PROJ6000 Principles Of Project Management

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Question :

PROJ6000 Principles Of Project Management Laureate International Universities USA

Questions: Understand PMBOK knowledge areas and process groups and their role, relevance and impact on project management best practice and PMI's Code of Ethics. 

Part A - 

Statement of Work 

To begin, select a project management environment or case study that you can reference throughout this assessment. To do this, identify an organisation and a project with which you are familiar. This may be a project you have worked on for a current or previous employer, a project you have been a part of as a volunteer, or even a project and environment you have observed closely. The project should be simple in scope and short in duration. 

As you have discovered in your learning resources, a Statement of Work (SOW) is often used to capture the basic description of a project. Using the template provided, create a SOW for your chosen project. 

Part B - 

Project Selection Describe methods of project selection within organisations and impacts of not having a Business Case for a project. 

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Answer :

Methods Of Project Selection 

The methods of project selection provides a set of time-tested techniques that are based on appropriate reasoning for choosing a project and tittering the unwanted projects with minimal chances of success. The methods of project selection can be classified in two sections: 

Constrained Optimisation Methods 

These methods are commonly referred as the mathematical model of project selection and these methods are utilised in larger projects, which requires comprehensive and complex mathematical calculations (Dutra, Ribeiro and de Carvalho 2014). The techniques that can be utilised are as follows:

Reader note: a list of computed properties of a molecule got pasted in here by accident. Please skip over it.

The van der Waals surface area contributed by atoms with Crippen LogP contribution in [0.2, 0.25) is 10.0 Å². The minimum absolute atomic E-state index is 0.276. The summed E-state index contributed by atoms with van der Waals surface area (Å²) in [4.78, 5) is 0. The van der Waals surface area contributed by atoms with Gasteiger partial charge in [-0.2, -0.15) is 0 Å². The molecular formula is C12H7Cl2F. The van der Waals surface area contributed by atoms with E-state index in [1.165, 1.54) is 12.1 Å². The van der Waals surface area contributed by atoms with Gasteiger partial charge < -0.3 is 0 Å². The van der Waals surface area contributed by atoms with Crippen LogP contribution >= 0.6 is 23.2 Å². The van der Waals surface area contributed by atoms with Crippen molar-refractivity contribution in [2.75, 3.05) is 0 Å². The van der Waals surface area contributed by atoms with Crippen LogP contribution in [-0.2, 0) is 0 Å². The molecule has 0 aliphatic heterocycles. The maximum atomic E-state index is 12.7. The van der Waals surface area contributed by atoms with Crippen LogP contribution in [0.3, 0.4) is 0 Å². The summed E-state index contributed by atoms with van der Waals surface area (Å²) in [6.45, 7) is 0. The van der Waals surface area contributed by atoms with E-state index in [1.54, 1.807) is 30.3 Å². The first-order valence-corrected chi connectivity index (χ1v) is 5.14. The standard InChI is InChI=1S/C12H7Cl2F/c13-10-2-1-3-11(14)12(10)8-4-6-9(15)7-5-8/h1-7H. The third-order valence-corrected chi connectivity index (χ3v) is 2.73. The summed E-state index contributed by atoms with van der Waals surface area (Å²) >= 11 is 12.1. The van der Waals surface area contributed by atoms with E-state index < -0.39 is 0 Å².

Project selection with linear programming method: Within this method, the cost of the project is reduced by reducing the project duration. Any activity can be executed in the normal time or the crash time. The activity time of the project can be reduced by the analysis of the crash time. 

Project selection with the integer programming method: With the help of this method, the decision is taken after analysis of the integer values rather than the fractional values (Burke 2013). 

Project selection with method of dynamic programming: The breakdown of any complex problem into sequential easier problem can be done with the help of this method. This method offers a common structure for analyzing several types of problems. Within this framework, several kinds of techniques of optimization can be utilized for solving a particular aspect of a problem (Bolon-Canedo, Sanchez-Marotio, and Alonso-Betanzos 2013). In this method, there is a requirement for creativity prior to making decisions about whether the problem requires dynamic programming for the solution of the problem. 

The multi-objective programming method of selection: with the help of this method, the decisions for several problems can be taken with the help of mathematical optimization. In this case, within any multi-objective programming, not all the problems can be optimized with a single solution, which leads to the situation of conflict and the probability of multiple optimal solutions. Any solution will be referred to as non-dominated when the optimization of none of the values can be done without 

 the degradation of the values of another problem (Velasquez and Hester 2013). 

Benefit Measurement Methods 

The method of benefit measurement is the technique of project selection that is based on the current value of the estimated outflow of cash and the inflow. The calculation of cost benefit is conducted and then the comparison is conducted with several other projects for making a decision. The methods that are commonly utilised for the measurement of benefit are: